by Chris Foss
“Good evening, basketball fans, wherever you may be…”
When I was between the ages of nine and seventeen, my dad and I went to around half a dozen Portland Trail Blazers home games per year. On the way there and back, we would often listen to the pre- and post-game shows. For many of those years, Blazers TV commentator Steve Jones would host an hour-long feature-packed “Courtside” program prior to radio announcer Bill Schonely’s more nuts-and-bolts pre-game show, which would come on about half an hour before tipoff. If Schonely’s show came on while we were still in the car, Dad and I knew we might be late. On the other hand, if his postgame show was still going strong when we got back to the car after the game, we knew we had made good time; and we were doing especially well relative to Mom’s wishes if we got home before the “Fifth Quarter” (a “post-post game show”, if you will) came on.
The point of this anecdote: live sporting events on radio don’t make the event memorable on its own, but in my childhood they were an important part of the background, and they continue to be. As I discussed in my previous article, some of it is due to the captive audience factor: sports is one of only a few other selections on the dial. But why did Dad and I choose to listen to the Blazers’ pre- and post-game shows? We could have listened to music, or NPR, or (gasp!) shut off the radio entirely and actually talked. I think the closest answer I can come up with is that it was just an indelible part of the experience of going to a game. We liked listening to the announcers because they were institutions.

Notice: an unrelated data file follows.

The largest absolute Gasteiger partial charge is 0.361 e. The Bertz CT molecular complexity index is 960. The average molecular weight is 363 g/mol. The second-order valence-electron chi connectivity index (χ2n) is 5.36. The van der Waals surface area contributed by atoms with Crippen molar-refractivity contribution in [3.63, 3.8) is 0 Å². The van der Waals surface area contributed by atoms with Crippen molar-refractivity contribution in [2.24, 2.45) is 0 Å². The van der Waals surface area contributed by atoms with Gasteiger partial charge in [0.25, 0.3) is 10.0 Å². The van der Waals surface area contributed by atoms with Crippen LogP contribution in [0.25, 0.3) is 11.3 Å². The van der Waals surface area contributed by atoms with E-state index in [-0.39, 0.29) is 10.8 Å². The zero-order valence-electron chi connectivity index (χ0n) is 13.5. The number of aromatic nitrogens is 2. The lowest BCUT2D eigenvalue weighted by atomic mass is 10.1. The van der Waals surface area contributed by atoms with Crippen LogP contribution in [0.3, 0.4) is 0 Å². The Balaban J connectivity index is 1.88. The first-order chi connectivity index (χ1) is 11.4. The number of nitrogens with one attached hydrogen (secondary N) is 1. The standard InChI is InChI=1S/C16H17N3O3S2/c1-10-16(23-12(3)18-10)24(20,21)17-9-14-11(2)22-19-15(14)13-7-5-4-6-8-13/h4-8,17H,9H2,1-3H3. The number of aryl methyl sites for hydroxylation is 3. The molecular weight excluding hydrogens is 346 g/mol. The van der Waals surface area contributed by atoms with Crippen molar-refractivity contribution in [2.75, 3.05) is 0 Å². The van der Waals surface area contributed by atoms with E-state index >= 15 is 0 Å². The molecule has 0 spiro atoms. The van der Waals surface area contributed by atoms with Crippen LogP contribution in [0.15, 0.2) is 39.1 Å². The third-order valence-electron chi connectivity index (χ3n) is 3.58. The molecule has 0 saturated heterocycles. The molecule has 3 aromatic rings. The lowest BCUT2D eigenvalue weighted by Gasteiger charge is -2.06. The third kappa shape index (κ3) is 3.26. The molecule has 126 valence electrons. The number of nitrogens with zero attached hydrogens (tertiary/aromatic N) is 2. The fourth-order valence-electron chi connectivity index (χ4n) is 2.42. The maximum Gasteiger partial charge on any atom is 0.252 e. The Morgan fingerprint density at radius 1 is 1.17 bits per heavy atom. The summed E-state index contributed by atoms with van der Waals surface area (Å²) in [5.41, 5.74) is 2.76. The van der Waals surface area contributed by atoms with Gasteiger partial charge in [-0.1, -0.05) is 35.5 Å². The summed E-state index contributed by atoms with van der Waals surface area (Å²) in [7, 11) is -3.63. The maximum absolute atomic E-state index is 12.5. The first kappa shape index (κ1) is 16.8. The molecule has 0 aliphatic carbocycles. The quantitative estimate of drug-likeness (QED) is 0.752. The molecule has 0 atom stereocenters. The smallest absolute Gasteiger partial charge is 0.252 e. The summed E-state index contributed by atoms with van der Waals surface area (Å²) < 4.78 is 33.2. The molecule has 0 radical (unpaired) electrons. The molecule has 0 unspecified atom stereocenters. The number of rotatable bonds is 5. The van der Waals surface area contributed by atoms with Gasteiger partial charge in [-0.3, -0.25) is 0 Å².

Bill Schonely remains the Blazers’ only original employee left, and was the team’s radio play-by-play man until 1998. He’s Portland’s analogue to Vin Scully (Dodgers) and Chick Hearn (Lakers) in Los Angeles, Johnny Most (Celtics) in Boston, Al McCoy (Suns) in Phoenix, Dave Niehaus (Mariners) in Seattle. The aforementioned Steve “Snapper” Jones played his final NBA season in Portland in 1976, then settled down for the next 30 years to do color commentary for the Blazers on TV. They were good at their jobs. They had great voices, they were informative, they were authoritative, sometimes they were funny, sometimes they were serious. They were like comfort food for the ears. These guys didn’t just stick around because no one else would do the job—they were well-liked by so many others in this region; they always got good interviews and the inside scoop. Were they company guys? Absolutely. But at that time in my life, I wasn’t interested in sports journalism, or muckraking, or the story behind the story. I was just a kid who wanted a fun time at a sporting event, and “The Schonz” and the “Snapper” were two of the best at providing the background to that.
As America remains a commuting society due to continued low gas prices, live sports on the radio will persist. Once I started driving during high school, I frequently made hour-long commutes—first between Portland, OR and Salem; then between Boulder and Denver, CO. Sports talk kept me company during the day (more on that in my next article in the series), but live sports kept me awake during the night drive. On the one hand, with TV, podcasts, the WATCHESPN app, etc., fans have a lot of choices, and radio has gotten progressively marginalized as a venue to get your sports from. It’s still a good option, however, for us commuters, as well as if you can’t stand—or hear—the announcer on TV. Radio via smartphone app is also on the rise, too.